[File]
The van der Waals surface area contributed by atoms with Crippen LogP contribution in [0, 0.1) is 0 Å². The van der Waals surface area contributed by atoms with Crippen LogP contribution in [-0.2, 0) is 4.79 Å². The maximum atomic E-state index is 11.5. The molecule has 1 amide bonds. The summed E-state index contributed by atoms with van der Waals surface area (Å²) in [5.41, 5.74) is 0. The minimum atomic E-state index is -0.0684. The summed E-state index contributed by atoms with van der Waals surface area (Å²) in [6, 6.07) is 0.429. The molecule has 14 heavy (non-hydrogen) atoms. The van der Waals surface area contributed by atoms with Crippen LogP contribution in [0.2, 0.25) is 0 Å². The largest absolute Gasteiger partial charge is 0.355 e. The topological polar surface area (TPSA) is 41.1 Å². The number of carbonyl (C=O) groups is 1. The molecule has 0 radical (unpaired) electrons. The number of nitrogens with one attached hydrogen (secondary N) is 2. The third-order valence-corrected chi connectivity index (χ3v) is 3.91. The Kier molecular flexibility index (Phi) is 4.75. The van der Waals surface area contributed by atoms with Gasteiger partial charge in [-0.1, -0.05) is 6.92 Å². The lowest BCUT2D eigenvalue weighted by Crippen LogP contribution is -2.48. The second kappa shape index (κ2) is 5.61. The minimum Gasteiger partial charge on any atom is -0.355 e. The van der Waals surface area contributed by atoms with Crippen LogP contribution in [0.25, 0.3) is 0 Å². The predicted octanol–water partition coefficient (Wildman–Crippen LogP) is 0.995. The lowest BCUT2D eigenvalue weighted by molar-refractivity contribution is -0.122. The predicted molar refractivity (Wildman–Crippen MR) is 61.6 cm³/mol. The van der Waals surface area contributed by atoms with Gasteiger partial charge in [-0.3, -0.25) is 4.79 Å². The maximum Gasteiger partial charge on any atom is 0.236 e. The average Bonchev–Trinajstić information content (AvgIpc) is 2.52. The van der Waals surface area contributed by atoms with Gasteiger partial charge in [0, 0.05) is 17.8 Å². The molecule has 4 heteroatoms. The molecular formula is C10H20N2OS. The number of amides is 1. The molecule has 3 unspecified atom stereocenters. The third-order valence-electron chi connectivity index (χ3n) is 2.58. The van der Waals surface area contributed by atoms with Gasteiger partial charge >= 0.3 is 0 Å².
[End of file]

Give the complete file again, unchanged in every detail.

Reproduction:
The van der Waals surface area contributed by atoms with Crippen LogP contribution in [0, 0.1) is 0 Å². The van der Waals surface area contributed by atoms with Crippen LogP contribution in [-0.2, 0) is 4.79 Å². The maximum atomic E-state index is 11.5. The molecule has 1 amide bonds. The summed E-state index contributed by atoms with van der Waals surface area (Å²) in [5.41, 5.74) is 0. The minimum atomic E-state index is -0.0684. The summed E-state index contributed by atoms with van der Waals surface area (Å²) in [6, 6.07) is 0.429. The molecule has 14 heavy (non-hydrogen) atoms. The van der Waals surface area contributed by atoms with Crippen LogP contribution in [0.2, 0.25) is 0 Å². The largest absolute Gasteiger partial charge is 0.355 e. The topological polar surface area (TPSA) is 41.1 Å². The number of carbonyl (C=O) groups is 1. The molecule has 0 radical (unpaired) electrons. The number of nitrogens with one attached hydrogen (secondary N) is 2. The third-order valence-corrected chi connectivity index (χ3v) is 3.91. The Kier molecular flexibility index (Phi) is 4.75. The van der Waals surface area contributed by atoms with Gasteiger partial charge in [-0.1, -0.05) is 6.92 Å². The lowest BCUT2D eigenvalue weighted by Crippen LogP contribution is -2.48. The second kappa shape index (κ2) is 5.61. The minimum Gasteiger partial charge on any atom is -0.355 e. The van der Waals surface area contributed by atoms with Crippen LogP contribution in [0.25, 0.3) is 0 Å². The predicted octanol–water partition coefficient (Wildman–Crippen LogP) is 0.995. The lowest BCUT2D eigenvalue weighted by molar-refractivity contribution is -0.122. The predicted molar refractivity (Wildman–Crippen MR) is 61.6 cm³/mol. The van der Waals surface area contributed by atoms with Gasteiger partial charge in [-0.3, -0.25) is 4.79 Å². The maximum Gasteiger partial charge on any atom is 0.236 e. The average Bonchev–Trinajstić information content (AvgIpc) is 2.52. The van der Waals surface area contributed by atoms with Gasteiger partial charge in [0, 0.05) is 17.8 Å². The molecule has 4 heteroatoms. The molecular formula is C10H20N2OS. The number of amides is 1. The molecule has 3 unspecified atom stereocenters. The third-order valence-electron chi connectivity index (χ3n) is 2.58. The van der Waals surface area contributed by atoms with Gasteiger partial charge >= 0.3 is 0 Å².